Lord Arthur Browne of the IWGC justified the policy in 1923: ‘In perhaps two or three hundred years’ time, when the native population had reached a higher stage of civilisation, they might then be glad to see that headstones had been erected on the native graves and that the native soldiers had received precisely the same treatment as their white comrades’.(xi) Here, Browne demonstrates that, outside of Europe, the IWGC enacted policies which went against their own mission statement to provide egalitarian commemoration for all regardless of race, rank or creed. They designated ‘coloured’ men from the South African Native Labour Corps, Cape Coloured Corps, British West Indies Regiment and West India Regiment as Christian and ‘civilised’ and therefore worthy of commemoration. These official policies towards black servicemen, sanctioned by the British and colonial governments, demonstrate that the IWGC promoted a race, rank and religious hierarchy, with whites at the top. They believed in pseudo-scientific notions that black Africans were still child-like, uncivilised, and unworthy of commemoration, and so privileged white and Christian graves in cemeteries and public spaces.
In the present day, when the absence of Africans is raised – such as in the Channel 4 documentary shown in 2019 – the explanations given are that there was poor record-keeping of enlisted Africans; that their graves were ‘no longer maintainable’; that their names were placed on a nominal roll; and that they are memorialised in statues in Mombasa, Nairobi, Dar Es Salaam and Abuja. (xii) Only the last explanation is true, and even on these memorials, erected in lieu of headstones, the Africans are represented as merely the ‘hands and feet’ of the British army; disembodied and not fully human. There are no memorial rolls at any of these sites. The exclusion of black African war service in the memorial landscape was a deliberate, state-sponsored, act of forgetting, enacted to promote white supremacy and the British Empire. In an age where black lives should matter, we have a responsibility to ensure that any existing symbols of white supremacy are exposed for what they are and to provide more honest accounts of what happened in the past, no matter how difficult this might be.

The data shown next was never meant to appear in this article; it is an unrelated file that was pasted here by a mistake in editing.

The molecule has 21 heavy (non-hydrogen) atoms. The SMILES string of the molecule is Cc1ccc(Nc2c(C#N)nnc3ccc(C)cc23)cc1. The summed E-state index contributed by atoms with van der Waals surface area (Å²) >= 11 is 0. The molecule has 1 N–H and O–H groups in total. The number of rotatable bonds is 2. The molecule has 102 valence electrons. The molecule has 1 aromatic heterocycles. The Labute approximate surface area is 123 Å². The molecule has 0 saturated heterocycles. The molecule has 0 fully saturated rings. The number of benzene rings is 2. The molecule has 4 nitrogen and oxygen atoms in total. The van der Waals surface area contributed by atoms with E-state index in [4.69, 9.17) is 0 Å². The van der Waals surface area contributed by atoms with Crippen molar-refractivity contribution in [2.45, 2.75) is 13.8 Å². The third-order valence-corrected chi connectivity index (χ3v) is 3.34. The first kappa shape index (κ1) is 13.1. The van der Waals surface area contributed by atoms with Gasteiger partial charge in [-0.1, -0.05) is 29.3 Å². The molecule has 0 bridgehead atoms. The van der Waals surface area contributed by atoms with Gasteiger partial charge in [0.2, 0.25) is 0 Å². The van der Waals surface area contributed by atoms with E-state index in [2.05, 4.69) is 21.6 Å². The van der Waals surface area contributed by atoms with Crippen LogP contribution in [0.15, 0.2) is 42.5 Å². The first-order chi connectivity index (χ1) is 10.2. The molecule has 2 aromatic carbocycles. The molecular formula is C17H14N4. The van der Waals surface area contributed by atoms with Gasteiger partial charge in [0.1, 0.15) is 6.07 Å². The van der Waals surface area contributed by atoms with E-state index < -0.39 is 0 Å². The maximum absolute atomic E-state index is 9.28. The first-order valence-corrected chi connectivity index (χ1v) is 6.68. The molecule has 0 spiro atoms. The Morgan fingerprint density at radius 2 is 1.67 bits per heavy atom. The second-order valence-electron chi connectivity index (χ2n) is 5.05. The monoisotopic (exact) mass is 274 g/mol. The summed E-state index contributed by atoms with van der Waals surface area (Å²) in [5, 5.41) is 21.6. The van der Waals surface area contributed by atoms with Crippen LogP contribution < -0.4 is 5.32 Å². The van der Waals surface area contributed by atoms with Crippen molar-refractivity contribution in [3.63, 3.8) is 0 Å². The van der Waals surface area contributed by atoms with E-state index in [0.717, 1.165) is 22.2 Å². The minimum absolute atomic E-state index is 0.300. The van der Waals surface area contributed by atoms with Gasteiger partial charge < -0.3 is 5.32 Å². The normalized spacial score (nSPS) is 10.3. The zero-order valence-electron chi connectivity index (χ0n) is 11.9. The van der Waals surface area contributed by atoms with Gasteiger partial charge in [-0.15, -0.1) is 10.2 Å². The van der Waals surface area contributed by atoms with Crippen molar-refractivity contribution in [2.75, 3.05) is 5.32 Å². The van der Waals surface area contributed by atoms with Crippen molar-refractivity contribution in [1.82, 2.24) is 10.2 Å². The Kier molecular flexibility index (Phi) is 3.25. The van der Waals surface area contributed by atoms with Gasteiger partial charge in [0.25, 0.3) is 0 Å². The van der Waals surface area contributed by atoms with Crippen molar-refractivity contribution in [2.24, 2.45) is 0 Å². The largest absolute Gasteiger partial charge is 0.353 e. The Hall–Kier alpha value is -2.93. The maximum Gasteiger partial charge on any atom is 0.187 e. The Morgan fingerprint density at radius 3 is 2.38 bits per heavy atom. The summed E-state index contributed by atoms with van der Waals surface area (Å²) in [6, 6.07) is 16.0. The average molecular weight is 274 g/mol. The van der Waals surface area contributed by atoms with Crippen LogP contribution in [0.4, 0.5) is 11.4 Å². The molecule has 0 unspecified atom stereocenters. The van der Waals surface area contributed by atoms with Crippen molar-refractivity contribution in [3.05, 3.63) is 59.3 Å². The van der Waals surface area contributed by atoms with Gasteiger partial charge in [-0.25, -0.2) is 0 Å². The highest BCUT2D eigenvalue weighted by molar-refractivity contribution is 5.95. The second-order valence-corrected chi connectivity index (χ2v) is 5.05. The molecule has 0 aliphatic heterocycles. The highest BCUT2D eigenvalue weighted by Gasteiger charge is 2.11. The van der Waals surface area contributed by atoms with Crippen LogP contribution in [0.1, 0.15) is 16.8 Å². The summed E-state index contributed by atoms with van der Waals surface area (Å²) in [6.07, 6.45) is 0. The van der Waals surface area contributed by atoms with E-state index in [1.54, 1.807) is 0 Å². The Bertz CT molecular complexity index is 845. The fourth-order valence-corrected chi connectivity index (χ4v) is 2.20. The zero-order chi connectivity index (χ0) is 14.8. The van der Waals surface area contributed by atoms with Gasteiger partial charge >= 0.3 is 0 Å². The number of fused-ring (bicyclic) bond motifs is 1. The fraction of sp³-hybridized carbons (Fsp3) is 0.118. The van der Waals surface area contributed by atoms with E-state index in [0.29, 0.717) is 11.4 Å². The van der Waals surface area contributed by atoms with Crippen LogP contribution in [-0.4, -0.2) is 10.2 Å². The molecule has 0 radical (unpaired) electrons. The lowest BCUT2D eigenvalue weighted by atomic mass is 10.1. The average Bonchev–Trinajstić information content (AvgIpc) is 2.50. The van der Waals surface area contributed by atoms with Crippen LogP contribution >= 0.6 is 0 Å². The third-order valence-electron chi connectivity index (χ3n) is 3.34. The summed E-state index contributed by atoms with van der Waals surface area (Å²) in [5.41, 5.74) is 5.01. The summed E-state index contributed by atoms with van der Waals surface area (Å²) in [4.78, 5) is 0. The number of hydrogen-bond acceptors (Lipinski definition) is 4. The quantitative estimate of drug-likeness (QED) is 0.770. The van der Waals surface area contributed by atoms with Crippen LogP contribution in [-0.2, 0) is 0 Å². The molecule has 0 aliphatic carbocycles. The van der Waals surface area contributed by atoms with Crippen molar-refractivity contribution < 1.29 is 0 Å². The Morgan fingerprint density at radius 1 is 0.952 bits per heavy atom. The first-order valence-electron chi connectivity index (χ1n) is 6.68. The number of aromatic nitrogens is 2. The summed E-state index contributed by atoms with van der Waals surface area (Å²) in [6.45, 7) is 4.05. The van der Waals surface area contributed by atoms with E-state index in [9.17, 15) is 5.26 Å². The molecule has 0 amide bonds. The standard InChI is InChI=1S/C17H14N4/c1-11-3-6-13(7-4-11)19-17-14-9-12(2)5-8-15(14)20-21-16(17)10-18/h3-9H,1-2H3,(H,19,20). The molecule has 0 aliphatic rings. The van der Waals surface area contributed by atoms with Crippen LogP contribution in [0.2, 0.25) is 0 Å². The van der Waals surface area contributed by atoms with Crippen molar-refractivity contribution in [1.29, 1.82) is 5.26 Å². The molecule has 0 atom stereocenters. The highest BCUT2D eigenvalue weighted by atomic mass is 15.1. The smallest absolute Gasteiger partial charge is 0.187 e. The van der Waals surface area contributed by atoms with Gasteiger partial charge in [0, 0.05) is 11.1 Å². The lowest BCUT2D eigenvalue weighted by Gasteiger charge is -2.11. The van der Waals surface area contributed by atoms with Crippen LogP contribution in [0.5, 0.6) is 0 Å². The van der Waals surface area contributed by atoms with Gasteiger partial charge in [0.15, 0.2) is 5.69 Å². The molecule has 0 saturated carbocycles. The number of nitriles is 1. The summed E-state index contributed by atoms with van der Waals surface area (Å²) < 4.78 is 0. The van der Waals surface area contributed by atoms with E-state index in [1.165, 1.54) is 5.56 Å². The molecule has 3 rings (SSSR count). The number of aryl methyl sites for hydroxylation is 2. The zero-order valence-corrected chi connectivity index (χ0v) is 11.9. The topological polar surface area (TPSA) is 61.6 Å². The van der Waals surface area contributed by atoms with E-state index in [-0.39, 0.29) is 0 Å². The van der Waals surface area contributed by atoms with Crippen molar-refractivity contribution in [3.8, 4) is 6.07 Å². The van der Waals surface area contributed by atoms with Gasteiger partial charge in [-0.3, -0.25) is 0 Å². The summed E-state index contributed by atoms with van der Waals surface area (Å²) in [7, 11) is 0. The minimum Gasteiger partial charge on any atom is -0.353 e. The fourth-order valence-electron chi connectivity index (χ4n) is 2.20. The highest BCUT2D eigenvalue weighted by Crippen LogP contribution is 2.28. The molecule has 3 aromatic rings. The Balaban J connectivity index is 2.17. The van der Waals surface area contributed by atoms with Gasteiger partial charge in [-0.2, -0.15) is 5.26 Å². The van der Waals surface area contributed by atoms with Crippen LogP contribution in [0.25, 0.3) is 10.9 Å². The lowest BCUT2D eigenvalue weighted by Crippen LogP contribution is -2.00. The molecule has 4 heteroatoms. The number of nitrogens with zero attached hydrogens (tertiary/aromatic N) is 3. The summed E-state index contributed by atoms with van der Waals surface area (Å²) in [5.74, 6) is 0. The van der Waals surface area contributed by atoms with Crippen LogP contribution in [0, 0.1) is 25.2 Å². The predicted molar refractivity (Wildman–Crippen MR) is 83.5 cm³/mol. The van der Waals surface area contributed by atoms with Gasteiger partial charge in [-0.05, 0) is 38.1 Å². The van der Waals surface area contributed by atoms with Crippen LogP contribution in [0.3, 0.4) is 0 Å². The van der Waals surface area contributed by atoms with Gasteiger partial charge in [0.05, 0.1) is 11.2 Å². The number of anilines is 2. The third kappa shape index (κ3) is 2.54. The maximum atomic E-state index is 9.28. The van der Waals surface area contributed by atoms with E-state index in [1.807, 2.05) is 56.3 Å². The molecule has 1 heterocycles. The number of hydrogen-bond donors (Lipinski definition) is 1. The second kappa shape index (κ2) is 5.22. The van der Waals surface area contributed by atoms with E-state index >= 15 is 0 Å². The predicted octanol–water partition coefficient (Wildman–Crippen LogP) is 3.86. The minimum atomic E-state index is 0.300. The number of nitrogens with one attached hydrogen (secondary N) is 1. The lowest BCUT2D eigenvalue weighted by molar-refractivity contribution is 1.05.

i. In 1917, the Imperial War Graves Commission came into being, charged with the marking, burial and creation of war cemeteries for the dead of the British Empire in the First World War. In 1960, it changed its name to the Commonwealth War Graves Commission.
ii. https://www.cwgc.org/find-a-cemetery/cemetery/91602/blantyre-church-of-central-africa-presbyterian-cemetery/.These records reveal that the Cape Corps originally had wooden crosses whilst all others had permanent iron crosses.
iv. Peter Charlton, Cinderella’s Soldiers: The Nyasland Volunteer Reserve, Dolman Scott 2010, p57. Schutztruppen was the name given to the white Germans who served in the African colonies. The Askaris were native servicemen employed to fight for the German colonial regimes in Togoland, the Cameroons and German East Africa.
v. ‘War Effort: Numerical Records of Nyasaland’s Efforts in the War Against Germany’, 1922, UK National Archives, hereafter UK TNA CO 534/49, F.421.
vi. Hew Strachan, The First Word War in Africa, Oxford University Press 2004, p3.
vii. Michele Barrett, ‘First World War Colonial Forces and the Politics of the Imperial War Graves Commission’, in Rosalind C. Morris (ed), Can The Subaltern Speak? Reflections on the History of an Idea, Columbia University Press 2010.
viii. ‘Equality of Treatment’, East Africa General File, 26 October 1918, CWGC WG 122, Part 1.
ix. Meschack Owino, ‘Bereavement and Mourning (Africa)’, online International Encyclopaedia of the First World War: https://encyclopedia.1914-1918-online.net/article/bereavement_and_mourning_africa: accessed 21 July 2018.
x. Equality of Treatment’: East Africa General File, 26 October 1918, CWGC WG 122, Part 1.
xi. Ibid, 18 May 1923.
xii. Channel 4, The Unremembered; Britain’s Forgotten War Heroes, 10 November 2019.
John Siblon is a Head of History at City & Islington College in London and a PhD Candidate at Birkbeck College researching the representation of African and Caribbean servicemen in the aftermath of the First World War. He has campaigned for many years for a more inclusive curriculum and has written many articles on race, commemoration, and memory.